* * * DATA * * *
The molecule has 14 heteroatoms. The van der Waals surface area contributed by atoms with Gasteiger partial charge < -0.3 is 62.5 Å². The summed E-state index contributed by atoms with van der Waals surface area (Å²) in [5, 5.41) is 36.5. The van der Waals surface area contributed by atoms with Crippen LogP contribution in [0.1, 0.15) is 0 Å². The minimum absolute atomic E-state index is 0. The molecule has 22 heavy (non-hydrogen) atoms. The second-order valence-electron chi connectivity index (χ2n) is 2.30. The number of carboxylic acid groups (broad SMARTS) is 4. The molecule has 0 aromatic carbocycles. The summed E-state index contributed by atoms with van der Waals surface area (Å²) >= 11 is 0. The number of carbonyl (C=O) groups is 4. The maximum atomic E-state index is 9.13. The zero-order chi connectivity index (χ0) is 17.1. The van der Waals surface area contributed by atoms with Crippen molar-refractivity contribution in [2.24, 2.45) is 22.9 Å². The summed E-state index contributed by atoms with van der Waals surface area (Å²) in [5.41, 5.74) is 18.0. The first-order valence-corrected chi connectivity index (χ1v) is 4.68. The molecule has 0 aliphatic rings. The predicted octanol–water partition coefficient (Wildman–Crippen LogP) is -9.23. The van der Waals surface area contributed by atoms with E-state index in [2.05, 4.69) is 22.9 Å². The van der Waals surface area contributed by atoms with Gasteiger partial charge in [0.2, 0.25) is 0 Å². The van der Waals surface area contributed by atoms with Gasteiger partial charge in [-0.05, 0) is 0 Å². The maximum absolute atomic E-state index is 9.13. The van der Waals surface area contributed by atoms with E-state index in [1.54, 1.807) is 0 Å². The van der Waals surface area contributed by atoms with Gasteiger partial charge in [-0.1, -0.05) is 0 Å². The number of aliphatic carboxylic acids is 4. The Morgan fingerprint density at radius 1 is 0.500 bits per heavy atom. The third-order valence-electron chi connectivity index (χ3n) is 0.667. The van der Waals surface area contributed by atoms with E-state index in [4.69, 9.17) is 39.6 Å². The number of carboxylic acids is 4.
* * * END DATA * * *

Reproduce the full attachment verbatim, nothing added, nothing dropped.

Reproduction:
The molecule has 14 heteroatoms. The van der Waals surface area contributed by atoms with Gasteiger partial charge < -0.3 is 62.5 Å². The summed E-state index contributed by atoms with van der Waals surface area (Å²) in [5, 5.41) is 36.5. The van der Waals surface area contributed by atoms with Crippen LogP contribution in [0.1, 0.15) is 0 Å². The minimum absolute atomic E-state index is 0. The molecule has 22 heavy (non-hydrogen) atoms. The second-order valence-electron chi connectivity index (χ2n) is 2.30. The number of carboxylic acid groups (broad SMARTS) is 4. The molecule has 0 aromatic carbocycles. The summed E-state index contributed by atoms with van der Waals surface area (Å²) >= 11 is 0. The number of carbonyl (C=O) groups is 4. The maximum atomic E-state index is 9.13. The zero-order chi connectivity index (χ0) is 17.1. The van der Waals surface area contributed by atoms with Crippen molar-refractivity contribution in [2.24, 2.45) is 22.9 Å². The summed E-state index contributed by atoms with van der Waals surface area (Å²) in [5.41, 5.74) is 18.0. The first-order valence-corrected chi connectivity index (χ1v) is 4.68. The molecule has 0 aliphatic rings. The predicted octanol–water partition coefficient (Wildman–Crippen LogP) is -9.23. The van der Waals surface area contributed by atoms with E-state index in [2.05, 4.69) is 22.9 Å². The van der Waals surface area contributed by atoms with Gasteiger partial charge in [0.2, 0.25) is 0 Å². The van der Waals surface area contributed by atoms with Gasteiger partial charge in [-0.05, 0) is 0 Å². The maximum absolute atomic E-state index is 9.13. The van der Waals surface area contributed by atoms with E-state index in [1.54, 1.807) is 0 Å². The van der Waals surface area contributed by atoms with Gasteiger partial charge in [-0.1, -0.05) is 0 Å². The number of aliphatic carboxylic acids is 4. The Morgan fingerprint density at radius 1 is 0.500 bits per heavy atom. The third-order valence-electron chi connectivity index (χ3n) is 0.667. The van der Waals surface area contributed by atoms with E-state index in [4.69, 9.17) is 39.6 Å². The number of carboxylic acids is 4.